• The next picture was created by a Slovakian artist on Galatians. There is an original element here – additional message between the rows that clarifies something of extreme importance for the verse, namely that the last word in it, offspring, is not in singular not by chance. The particular promised successor of Abraham that Paul was talking about was Christ himself! A promise made around 2000 years before its fulfilment (most scholar considers that Abraham has lived ~2150BC ).



  • Another impressive and original element was incorporated in the graphics below. The author was a Jewish caligrapher named Ismar David, who was nearly 80 years old when he was invited to do Leviticus 3:16. The choice of the artist make sense having in mind how related is Leviticus to Israel. The verse speaks about burnt offering so a related drawing created with quite interesting technique was added to the text, written in both English and Hebrew.


  • Finally, I decided to include here a simple but stylish illustration, which was the favorite of Knuth and created by a person who has been an art director of National Geographic. The verse is 1Samuel 3:16. You have to know the story to realize how great this is, because Samuel is sort of saying “Here I am” very timidly; This aspect has been captured perfectly with the weights of the strokes!


I am pretty sure that many of those caligraphers were very interesting as people and characters. In fact all the people doing art are, to some extent. It seems that Knuth had have quite interesting experience when trying to communicate with a few of those guys. The last thing I selected to show here is the letter that Knuth got from one Russian artist that had the task to do 1Timothy 3:16. This guy has invented a funny and unique way to type English using a Cyrilic typewriter. I guess that those who are familiar with Cyrilic would appreciate it.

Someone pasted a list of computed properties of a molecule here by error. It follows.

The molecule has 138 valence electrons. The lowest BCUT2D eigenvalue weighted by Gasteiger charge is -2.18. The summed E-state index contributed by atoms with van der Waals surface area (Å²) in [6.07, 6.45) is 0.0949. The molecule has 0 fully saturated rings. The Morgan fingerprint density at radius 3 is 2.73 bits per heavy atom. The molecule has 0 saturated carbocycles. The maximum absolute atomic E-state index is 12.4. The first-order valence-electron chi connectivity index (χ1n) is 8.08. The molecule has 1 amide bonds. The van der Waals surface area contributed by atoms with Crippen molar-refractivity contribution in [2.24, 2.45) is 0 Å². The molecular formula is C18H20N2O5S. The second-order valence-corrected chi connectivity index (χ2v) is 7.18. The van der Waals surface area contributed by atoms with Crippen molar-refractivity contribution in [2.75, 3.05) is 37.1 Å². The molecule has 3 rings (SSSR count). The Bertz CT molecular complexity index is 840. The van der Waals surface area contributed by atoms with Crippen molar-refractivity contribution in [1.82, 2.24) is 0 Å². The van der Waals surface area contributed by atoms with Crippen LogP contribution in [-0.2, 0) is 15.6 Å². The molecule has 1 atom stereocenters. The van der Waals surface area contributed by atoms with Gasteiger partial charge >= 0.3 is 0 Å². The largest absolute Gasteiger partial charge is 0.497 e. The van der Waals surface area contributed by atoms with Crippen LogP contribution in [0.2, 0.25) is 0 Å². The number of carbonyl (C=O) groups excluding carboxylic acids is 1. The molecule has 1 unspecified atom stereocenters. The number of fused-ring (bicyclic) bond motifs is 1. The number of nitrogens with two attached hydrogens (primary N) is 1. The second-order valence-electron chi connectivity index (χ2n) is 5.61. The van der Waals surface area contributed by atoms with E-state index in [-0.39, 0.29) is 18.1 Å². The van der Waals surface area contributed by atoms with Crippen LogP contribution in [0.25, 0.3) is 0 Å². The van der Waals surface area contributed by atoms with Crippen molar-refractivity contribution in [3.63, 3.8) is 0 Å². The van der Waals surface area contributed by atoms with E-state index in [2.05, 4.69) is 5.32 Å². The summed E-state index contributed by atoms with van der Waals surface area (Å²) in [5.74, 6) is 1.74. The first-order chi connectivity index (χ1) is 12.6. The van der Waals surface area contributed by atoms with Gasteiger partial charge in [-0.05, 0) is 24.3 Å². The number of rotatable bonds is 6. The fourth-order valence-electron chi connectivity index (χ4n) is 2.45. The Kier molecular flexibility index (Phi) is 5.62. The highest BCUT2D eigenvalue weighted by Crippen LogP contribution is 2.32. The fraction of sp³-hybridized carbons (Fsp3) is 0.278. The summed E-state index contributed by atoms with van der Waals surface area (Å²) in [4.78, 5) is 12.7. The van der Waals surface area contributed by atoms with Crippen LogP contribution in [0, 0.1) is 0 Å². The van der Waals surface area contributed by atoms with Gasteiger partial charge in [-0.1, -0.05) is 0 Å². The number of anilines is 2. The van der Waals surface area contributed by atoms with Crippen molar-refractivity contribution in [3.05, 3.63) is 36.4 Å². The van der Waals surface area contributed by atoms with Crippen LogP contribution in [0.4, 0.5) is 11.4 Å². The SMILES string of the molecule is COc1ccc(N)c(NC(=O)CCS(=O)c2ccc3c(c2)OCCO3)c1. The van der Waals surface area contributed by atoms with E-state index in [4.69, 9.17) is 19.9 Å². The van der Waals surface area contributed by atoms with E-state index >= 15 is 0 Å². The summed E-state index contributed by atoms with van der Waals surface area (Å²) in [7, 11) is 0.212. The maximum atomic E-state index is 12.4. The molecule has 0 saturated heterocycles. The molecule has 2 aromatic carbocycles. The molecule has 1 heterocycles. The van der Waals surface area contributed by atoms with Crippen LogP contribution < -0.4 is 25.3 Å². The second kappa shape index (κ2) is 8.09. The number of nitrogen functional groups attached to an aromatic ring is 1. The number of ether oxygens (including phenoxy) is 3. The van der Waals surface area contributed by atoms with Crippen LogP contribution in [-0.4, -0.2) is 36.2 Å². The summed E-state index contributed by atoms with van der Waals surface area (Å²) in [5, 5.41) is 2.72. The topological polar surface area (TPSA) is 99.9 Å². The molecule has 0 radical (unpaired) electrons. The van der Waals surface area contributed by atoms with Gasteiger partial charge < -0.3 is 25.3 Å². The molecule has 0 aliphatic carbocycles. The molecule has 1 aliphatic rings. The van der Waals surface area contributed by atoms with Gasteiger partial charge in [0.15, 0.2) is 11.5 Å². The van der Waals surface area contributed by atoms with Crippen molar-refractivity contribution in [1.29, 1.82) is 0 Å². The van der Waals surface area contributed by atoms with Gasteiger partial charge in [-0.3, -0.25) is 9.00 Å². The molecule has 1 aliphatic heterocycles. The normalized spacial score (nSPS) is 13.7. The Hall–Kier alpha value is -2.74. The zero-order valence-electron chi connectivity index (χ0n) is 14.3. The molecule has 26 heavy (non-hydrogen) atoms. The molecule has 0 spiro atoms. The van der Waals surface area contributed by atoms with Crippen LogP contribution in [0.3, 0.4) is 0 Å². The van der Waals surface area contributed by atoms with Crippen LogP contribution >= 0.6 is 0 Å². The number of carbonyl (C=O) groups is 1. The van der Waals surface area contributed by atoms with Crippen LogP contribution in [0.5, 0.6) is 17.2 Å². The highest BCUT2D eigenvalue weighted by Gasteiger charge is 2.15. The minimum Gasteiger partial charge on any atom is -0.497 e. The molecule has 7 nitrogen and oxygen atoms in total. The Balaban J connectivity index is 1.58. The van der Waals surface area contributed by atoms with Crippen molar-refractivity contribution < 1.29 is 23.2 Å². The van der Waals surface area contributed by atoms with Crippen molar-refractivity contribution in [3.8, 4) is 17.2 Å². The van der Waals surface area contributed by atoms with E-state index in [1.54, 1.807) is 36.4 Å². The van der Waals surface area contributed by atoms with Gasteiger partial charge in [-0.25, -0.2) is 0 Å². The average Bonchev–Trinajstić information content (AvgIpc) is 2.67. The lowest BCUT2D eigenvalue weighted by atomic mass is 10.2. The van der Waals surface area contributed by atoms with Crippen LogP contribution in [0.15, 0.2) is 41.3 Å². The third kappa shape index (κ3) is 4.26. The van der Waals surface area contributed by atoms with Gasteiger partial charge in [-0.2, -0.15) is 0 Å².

In summary, while reading the part concerning the illustrations in book 2, I saw some glipmses of creativity which were food for my own. One of the main messages of Knuth in book 2, “Things Computer Scientist Rarely Talk About”, was that aesthetic sense is crucial when we are doing any work whatsoever. He says there that instead of just getting a job done, he prefers to do his scientific work in a way that pleases him in as many senses as possible. And indeed, while reading these books I saw how meticulous is he regarding several details in the implementation of his work and that this is indeed important in many cases, especially when your goal is to demonstrate something important and when this is supposed to be read by lots of people. I have never had this quality, so I am going to use the scripture and the Knuth’s writings for correction as the verse in 2 Timothy 3:16 from the beginning of the post suggests : ]

Part 2 of the post will contain some excerpts of the same 2 books of Knuth that impressed me and that focus mainly on the Bible text.


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What happens after we die? Soul Sleep or not?

All, Islam, Buddhism, and Hinduism share the belief in the survival of the soul at the death of the body([7]). The Catholic Church teaches that all those who die in God’s grace and friendship undergo purification after death, in a place called Purgatory. They also believe that friends and family members can shorten the stay of their loved ones in Purgatory, by paying for Masses, prayers, buying indulgences, etc. The general beliefs of the Eastern Orthodox Churches is very close. Most conservative Protestants believe that there are only two possible destinations for the soul after death – the glory of Heaven or the flames of hell.

On the contrary, Adventists and others( e.g. Jehovah Witnesses) believe that death is the cessation of existence of the whole person, body and soul? They also think that the righteousness death people are going to be resurrected after the Second Coming of Jesus (e.g. Soul Sleep).

I have listed here the best arguments I have heard on both sides – supporting the Soul Sleep and against the Soul Sleep doctrine:

Arguments supporting Soul Sleep:


1. [The judgement in the last days must have purpose]

2Peter 2:9 “… the Lord knows how to rescue the godly from trials and to hold the unrighteous for punishment on the day of judgment …”

But this judgement is in the last days:

2Tim. 4:1 “… Jesus Christ, who will judge the living and the dead, and in view of his appearing and his kingdom …”

If everybody go immediately either to hell or heaven, then what’s the purpose of the judgement?

2. [Even Jesus described dead as sleep]

  • Our friend Lazarus sleepeth (John 11:11)
  • We shall not all sleep, but we shall all be changed ( 1Cor. 15:51)